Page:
Playing the role of Jesus in his parish’s recent Living Stations has forever changed the way 13-year-old James Gantz views Christ’s passion and the Stations of the Cross.
"Before I understood that Jesus carried the cross and stuff but I never realized how much pain must have come with that," James told the Catholic Courier.
James is not the only one who was deeply moved by the Living Stations, which were held March 12 at St. Mary Church in Waterloo. In fact, the experience was as moving for the people in the pews as it was for the young people who staged it, according to a March 21 bulletin column penned by Father James Fennessy, pastor of St. Mary as well as St. Patrick Parish in Seneca Falls.
"The youth of both parishes came together … to help create a powerful telling of the passion and death of Jesus," Father Fennessy wrote. "In fact, it was a powerful experience of prayer."
Nicholas Goodman, the 16-year-old director of the Living Stations, helped set the somber, reflective mood by announcing at the evening’s start that what was about to take place was not so much a production as a moment of prayer, Father Fennessy wrote.
A dozen children and teens from St. Mary and St. Patrick had been working on the Living Stations since early February, said Kim Burke, the parishes’ director of religious education. The participants ranged in age from kindergartners to high-school juniors, and they practiced two to three times a week.
"It was a big commitment, especially for the younger kids who weren’t used to that type of commitment," Burke said.
"It took a lot of patience, just because kids like myself have very different schedules and very busy schedules, so until the day we did it we hadn’t had the entire cast together at one time," Nicholas added.
Directing children and teens from such a wide age range did prove challenging at times, he said. Although he’s only 16, Nicholas is a theater veteran and has been involved with 34 productions through both his school and community theater groups, including a theater group he founded to benefit the Waterloo Public Library. Nonetheless, Nicholas said the Living Stations is the most serious production he’s ever been involved with, and he spent a lot of time determining the best ways to help audience members grasp that somber mood.
Trying to communicate that mood to some of the younger actors also proved challenging at first, he added. Some of the children portraying Roman soldiers, for example, were required to push James as he portrayed Jesus’ walk with the cross. In early practices they would push James and then laugh, as if they were horsing around on a playground.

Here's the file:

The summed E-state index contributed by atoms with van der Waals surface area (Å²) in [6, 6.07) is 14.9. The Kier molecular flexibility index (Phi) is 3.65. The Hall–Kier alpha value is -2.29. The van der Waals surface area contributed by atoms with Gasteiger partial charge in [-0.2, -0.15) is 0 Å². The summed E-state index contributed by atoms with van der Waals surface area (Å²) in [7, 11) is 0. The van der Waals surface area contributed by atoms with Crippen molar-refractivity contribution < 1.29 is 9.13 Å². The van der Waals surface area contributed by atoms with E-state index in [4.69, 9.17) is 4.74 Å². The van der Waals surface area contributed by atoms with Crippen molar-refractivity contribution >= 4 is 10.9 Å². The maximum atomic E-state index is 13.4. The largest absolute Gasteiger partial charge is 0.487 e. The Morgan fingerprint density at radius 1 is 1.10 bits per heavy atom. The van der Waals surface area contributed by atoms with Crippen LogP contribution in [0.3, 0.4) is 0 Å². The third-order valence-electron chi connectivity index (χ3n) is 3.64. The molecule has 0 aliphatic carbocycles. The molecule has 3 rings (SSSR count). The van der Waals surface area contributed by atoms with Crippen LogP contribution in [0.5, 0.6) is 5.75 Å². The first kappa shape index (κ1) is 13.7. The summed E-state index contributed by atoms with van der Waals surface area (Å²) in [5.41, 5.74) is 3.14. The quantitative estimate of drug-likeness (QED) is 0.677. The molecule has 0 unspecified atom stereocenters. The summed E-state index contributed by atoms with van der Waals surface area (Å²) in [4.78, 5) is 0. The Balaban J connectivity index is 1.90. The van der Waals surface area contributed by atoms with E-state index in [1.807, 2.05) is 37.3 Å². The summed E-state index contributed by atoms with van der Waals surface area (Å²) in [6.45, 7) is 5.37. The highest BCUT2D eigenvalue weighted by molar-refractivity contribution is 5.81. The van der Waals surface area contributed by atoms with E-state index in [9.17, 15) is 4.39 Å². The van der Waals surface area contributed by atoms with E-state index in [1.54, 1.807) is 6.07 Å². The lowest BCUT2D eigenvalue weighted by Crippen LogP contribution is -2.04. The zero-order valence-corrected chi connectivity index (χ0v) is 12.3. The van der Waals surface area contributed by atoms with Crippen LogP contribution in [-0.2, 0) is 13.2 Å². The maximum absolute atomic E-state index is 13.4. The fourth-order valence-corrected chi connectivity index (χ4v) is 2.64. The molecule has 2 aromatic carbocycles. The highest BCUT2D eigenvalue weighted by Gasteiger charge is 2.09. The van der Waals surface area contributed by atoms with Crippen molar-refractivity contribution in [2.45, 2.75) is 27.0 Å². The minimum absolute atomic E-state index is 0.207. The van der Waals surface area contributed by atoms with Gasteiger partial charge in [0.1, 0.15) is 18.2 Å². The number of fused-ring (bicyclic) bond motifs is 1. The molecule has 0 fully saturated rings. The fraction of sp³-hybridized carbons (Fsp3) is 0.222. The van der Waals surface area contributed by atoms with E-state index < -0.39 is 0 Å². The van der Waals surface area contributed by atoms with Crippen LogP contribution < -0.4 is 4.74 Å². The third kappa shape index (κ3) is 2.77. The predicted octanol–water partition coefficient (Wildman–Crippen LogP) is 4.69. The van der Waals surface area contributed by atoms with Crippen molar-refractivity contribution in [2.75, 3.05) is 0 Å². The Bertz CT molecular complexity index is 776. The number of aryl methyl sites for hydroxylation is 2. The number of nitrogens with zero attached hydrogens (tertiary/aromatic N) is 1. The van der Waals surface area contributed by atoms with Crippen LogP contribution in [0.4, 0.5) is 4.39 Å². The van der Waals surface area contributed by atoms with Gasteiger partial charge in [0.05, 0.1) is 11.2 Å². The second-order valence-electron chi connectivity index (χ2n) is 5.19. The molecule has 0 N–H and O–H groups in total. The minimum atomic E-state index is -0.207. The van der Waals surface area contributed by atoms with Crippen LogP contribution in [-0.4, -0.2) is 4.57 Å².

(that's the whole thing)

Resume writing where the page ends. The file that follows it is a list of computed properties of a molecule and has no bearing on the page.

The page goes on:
"A lot of the kids didn’t get that pushing and shoving wasn’t just for fun like it is at home with their brothers and sisters," he said.
The children applied themselves to their roles, however, and everything came together during the final practice.
"Even with little kids you can pull off something really powerful," Nicholas remarked.
"It’s almost like God just sent the right kids to do it, and there was a really good group of kids that came together to do that," Burke added.
Sisters Hannah and Heidi Miller said they agreed to be part of the Living Stations because they enjoy singing, acting and going to Mass at St. Patrick.
"When I heard they were doing it I said sure, count me in," said Hannah, 12.
Hannah was one of the Living Stations’ narrators, and she and her sister also sang during several musical interludes. Heidi, 10, also played a Roman soldier, a role she at first found challenging.
"I liked being a soldier because it was a really big part, but I didn’t like the fact that I had to whip Jesus, so what I did was hit the cross, not him," Heidi explained.
A lot of people in the audience cried during and after the Living Stations, and they seemed amazed that children and teens could produce something so powerful, Hannah said. Hannah and Heidi themselves said the experience made the Stations of the Cross really come alive for them.
"I always knew that it was like a sad story and everything, but just looking at the little pictures on the wall didn’t really put you there, and you don’t really feel his pain," Hannah said.
"I didn’t think about what Jesus was going through at the time," Heidi added. "Actually seeing what he was going through made it seem real to me."
Nicholas said he had a similar realization toward the end of the Living Stations. Each time James came to the back of the church between stations, Nicholas applied more fake blood to James in order to simulate Jesus’ increasing wounds.
"One time I looked down at my hands and saw the blood and I realized, that’s my blood on his face, in a sense,’" Nicholas said. "It was a very powerful moment."